Set in the far future amidst a sprawling feudal interstellar empire where planetary dynasties are controlled by noble houses that owe an allegiance to the imperial House Corrino, Dune tells the story of young Paul Atreides (the heir apparent to Duke Leto Atreides and heir of House Atreides) as he and his family accept control of the desert planet Arrakis, the only source of the ‘spice’ melange, the most important and valuable substance in the cosmos. The story explores the complex, multi-layered interactions of politics, religion, ecology, technology, and human emotion as the forces of the empire confront each other for control of Arrakis.
I’ve been wanting to expand my knowledge of science fiction for a while. In looking at the lists, Dune was always at the top. It didn’t matter what list it was, everyone said to read Dune. Well, you know what? They’re right. If you haven’t read Dune, then what are you waiting for? I was apparently waiting for a sale.
Frank Herbert wrote an incredibly intricate and intertwined tale. His style of writing is easy to read and drags you in. Also, considering this was set in the far future, I believe he was smart to glance across the technology and let the reader decide how it was done. This book will never become outdated because of that. It will always stand as a science fiction classic.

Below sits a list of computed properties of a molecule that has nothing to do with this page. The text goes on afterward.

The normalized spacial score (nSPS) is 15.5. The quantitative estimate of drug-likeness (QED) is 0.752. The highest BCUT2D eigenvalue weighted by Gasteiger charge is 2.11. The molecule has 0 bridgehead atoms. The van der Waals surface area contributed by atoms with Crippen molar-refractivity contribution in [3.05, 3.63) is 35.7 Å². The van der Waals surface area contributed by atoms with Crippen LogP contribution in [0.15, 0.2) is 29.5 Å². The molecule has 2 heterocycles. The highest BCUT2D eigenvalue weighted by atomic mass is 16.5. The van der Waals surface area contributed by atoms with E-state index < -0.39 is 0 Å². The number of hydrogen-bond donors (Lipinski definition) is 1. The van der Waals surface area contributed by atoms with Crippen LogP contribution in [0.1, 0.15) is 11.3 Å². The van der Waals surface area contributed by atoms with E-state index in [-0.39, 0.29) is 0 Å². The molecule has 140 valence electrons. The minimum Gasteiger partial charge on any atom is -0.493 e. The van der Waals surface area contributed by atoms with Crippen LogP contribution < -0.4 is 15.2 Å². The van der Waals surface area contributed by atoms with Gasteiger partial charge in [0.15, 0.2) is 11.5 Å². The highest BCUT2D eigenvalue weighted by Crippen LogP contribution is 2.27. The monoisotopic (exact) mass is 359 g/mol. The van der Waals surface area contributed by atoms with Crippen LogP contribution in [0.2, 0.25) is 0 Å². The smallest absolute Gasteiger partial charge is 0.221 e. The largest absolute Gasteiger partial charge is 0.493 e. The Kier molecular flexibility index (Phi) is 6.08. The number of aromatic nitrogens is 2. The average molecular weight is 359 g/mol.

Paul Atreides is the result of generations of careful genetic manipulation and trained in special ways growing up. With both Bene Gesserit and Mentat training, he was a force to be reckoned with. He also learned how to rule men using loyalty through love rather than fear. As he goes with his family to Arrakis, they all knew it was a trap. House Harkonnen had previously held the planet before it was taken away, and everyone knew they were out to destroy House Atreides. And thus the stage is set.
I’ve read a lot of epic fantasies over the years. It was about the only genre I read until recently. However, I can only compare the writing of Dune to many of my favorite epic fantasies. The scope of Frank Herbert’s Dune is massive. And yet, not one tiny detail seems to have escaped him. It all weaves together to create a story you don’t want to stop reading.
I am aware this is the first book in a series. I’m not sure yet if I will continue to read more or not. I almost want to leave Dune alone in my mind as one of the perfect books; one that I’m sure I will read over and over in the years to come.